Having identified metastable regions, Naomi’s nucleant and nanoporous gold were inserted into the crystallisation drops at conditions just below the supersolubility curve. At 1.16 mg/mL Glulisine and 0.3 M magnesium formate, Naomi’s nucleant produced crystals (200 × 100 µm) on day seven in vapour diffusion (Figure 2A). The drops at 1.16 mg/mL Glulisine and 0.2 M magnesium formate (these were supersaturated conditions where crystals form spontaneously) produced crystals (100 × 100 µm) without the addition of nucleants on day one in vapour diffusion, however, they were stacked and not single (Figure 2C) whilst the crystals obtained with Naomi’s nucleant were single and diffracted to 1.4 Å (Figure 2B). Naomi’s nucleant did not produce crystals in microbatch under the same conditions and nanoporous gold was ineffective in both methods. Control drops at 1.16 mg/mL Glulisine and 0.3 M magnesium formate without the addition of nucleants remained clear over the four-week incubation period.

3.2. Glulisine and Sodium Potassium Tartrate Tetrahydrate (NaKT)

A working phase diagram was generated by varying the concentration of Glulisine (1.16–2.33 mg/mL) and NaKT (0.1–0.8 M) in the precipitant solution (Figure 3). Microbatch was ineffective at crystallising Glulisine with NaKT as precipitant. At concentrations below 0.2 M NaKT, drops remained clear for four weeks for all Glulisine concentrations. At NaKT concentrations above 0.4 M, precipitates and microcrystals formed overnight, and larger crystals (100 × 100 µm) were produced three weeks after set-up. Some crystals took over 40 days to form. Crystals grown with 0.4 M NaKT and 1.75 mg/mL Glulisine in vapour diffusion were large and single (100 × 100 µm) compared to the crystals grown in the microbatch. They were X-rayed and the diffraction at 2.3 Å was inferior to Glulisine crystals grown in magnesium formate. The crystals obtained at 0.4 M NaKT in microbatch were not large enough for diffraction.
Having identified metastable regions, Naomi’s nucleant and nanoporous gold were inserted into the crystallisation drops at 0.2 M NaKT but no crystals were obtained under these conditions.

4. Discussion

Macromolecular crystallisation still presents a major challenge for structural determination projects. The unpredictability and almost randomness of crystal formation have prevented the success of many projects [1]. Over the years, a substantial amount of research has been directed to better understand the crystallisation process and to encourage the formation of crystals.

4.1. The Solubility of Glulisine

The phase diagram provides a systematic approach to optimise promising results from the screening process. In the case of Glulisine with magnesium formate, lowering the precipitant concentration drove the system further into supersaturation resulting in the formation of crystals and precipitation. This was the opposite effect to the usual scenario where raising the precipitant concentration leads to supersaturation. The solubility of a protein in solution is governed by two principles: “salting in” and “salting out” [21]. The ability of cations and anions to salt in or salt out proteins is organised as the Hofmeister series where ions are ranked by their ability to solubilise and precipitate proteins [22]. As salt ions are added into the solution at low concentrations, the electrostatic energy between protein molecules is reduced, stabilising and increasing the solubility of the protein—this is salting in. As the concentration of the salt in solution rises, the excess ions compete with the protein for interactions with water molecules, effectively strengthening the hydrophobic interaction between proteins molecules. Without a layer of water molecules surrounding each protein molecule, proteins will start to aggregate and eventually precipitate out of the solution—this is salting out [21].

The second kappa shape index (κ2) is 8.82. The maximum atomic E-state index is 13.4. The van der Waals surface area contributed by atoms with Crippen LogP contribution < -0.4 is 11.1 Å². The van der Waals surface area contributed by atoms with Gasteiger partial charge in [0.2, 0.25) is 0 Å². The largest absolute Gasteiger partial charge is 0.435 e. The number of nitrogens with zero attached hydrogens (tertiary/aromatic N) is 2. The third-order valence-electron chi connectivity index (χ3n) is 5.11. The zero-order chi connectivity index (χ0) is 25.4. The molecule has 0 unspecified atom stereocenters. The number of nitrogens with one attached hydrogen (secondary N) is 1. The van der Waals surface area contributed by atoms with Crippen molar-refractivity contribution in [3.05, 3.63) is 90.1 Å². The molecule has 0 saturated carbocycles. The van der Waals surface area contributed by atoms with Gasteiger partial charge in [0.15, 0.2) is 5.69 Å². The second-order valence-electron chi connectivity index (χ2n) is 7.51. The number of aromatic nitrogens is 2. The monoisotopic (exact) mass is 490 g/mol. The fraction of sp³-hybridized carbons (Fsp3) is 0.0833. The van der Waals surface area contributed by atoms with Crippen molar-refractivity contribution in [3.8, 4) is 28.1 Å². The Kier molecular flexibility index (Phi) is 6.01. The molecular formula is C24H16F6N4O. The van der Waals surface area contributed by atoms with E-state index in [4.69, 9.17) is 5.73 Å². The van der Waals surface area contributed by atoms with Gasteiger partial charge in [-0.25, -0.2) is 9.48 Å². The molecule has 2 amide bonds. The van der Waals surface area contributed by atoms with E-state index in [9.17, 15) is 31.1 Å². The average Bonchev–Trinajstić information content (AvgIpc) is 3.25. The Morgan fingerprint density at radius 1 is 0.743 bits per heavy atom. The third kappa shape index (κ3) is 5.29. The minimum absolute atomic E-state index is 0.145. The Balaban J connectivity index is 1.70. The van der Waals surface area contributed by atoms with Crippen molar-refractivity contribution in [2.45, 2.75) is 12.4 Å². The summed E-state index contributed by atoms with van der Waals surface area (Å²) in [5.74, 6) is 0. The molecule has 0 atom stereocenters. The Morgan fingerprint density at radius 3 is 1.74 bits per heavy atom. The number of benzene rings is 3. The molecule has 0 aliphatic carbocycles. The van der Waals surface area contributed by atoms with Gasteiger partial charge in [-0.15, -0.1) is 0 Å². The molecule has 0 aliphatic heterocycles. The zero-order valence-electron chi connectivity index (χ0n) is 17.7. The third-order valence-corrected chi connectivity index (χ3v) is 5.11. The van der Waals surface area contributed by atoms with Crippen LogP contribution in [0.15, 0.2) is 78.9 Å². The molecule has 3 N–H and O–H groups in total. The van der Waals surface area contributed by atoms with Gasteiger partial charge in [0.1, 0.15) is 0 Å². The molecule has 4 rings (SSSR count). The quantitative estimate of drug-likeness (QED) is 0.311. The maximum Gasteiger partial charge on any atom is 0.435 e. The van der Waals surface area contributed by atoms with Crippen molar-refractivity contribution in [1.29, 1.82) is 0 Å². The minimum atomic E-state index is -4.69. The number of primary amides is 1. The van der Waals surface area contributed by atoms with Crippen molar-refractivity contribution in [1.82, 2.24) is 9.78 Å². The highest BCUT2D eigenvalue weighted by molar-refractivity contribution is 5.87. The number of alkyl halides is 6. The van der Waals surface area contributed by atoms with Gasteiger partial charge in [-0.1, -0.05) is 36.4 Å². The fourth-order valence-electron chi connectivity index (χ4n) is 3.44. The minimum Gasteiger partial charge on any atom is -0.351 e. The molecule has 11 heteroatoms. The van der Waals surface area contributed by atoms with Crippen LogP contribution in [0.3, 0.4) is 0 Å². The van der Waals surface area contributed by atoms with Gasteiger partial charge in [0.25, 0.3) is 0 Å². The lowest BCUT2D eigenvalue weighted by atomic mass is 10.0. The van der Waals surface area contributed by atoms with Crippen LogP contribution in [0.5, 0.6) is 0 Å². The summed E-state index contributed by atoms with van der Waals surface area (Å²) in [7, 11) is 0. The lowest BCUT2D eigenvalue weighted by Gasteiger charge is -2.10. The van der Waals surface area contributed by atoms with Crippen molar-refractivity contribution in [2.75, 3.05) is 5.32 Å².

It is likely that magnesium formate is necessary for Glulisine to solubilise. The magnesium ion in solution has a high kosmotropic effect as the charge density on the small ion is high. This allows it to form interactions with the surrounding water molecules [23]. The bonding between a kosmotrope and water is greater than the bonding between water molecules themselves, therefore, the water–water hydrogen bonding is disrupted. The density of water is reduced as hydrogen bonds are broken allowing for more protein molecules to be dissolved. Without magnesium, the water starts to reorganise and Glulisine starts to aggregate and precipitate out of solution. As the solubility of magnesium formate in water is relatively low at 1 M [24], it might not be possible for the magnesium formate precipitant to cause supersaturation thus the crystallisation drop remains clear. Crystals are formed by reducing the solubility of the protein rather than the conventional process of increasing saturation of the drop.
The crystallisation of Glulisine with NaKT followed the usual trend where increased salt concentration resulted in the formation of crystals and amorphous precipitate. The charge density of sodium and potassium ions are lower compared to that of magnesium ions and do not affect the structuring of the water molecules as much Reference [25]. Thus, the solubility of Glulisine was less affected by the concentration of NaKT. It was interesting to see contrasting trends in the same protein. Moreover, crystals formed much more slowly with NaKT as precipitant, often taking weeks rather than days to form (four weeks after setting up the trials with NaKT at 3.49 mg/mL of the protein), whereas magnesium formate produced crystals in as little as 16 hours. It was interesting to note that despite the slow formation and growth of crystals in NaKT, their diffraction quality was much worse than crystals grown with magnesium formate (2.3 Å compared to 1.4 Å). These results emphasise the importance of the role of the precipitant used in crystallisation.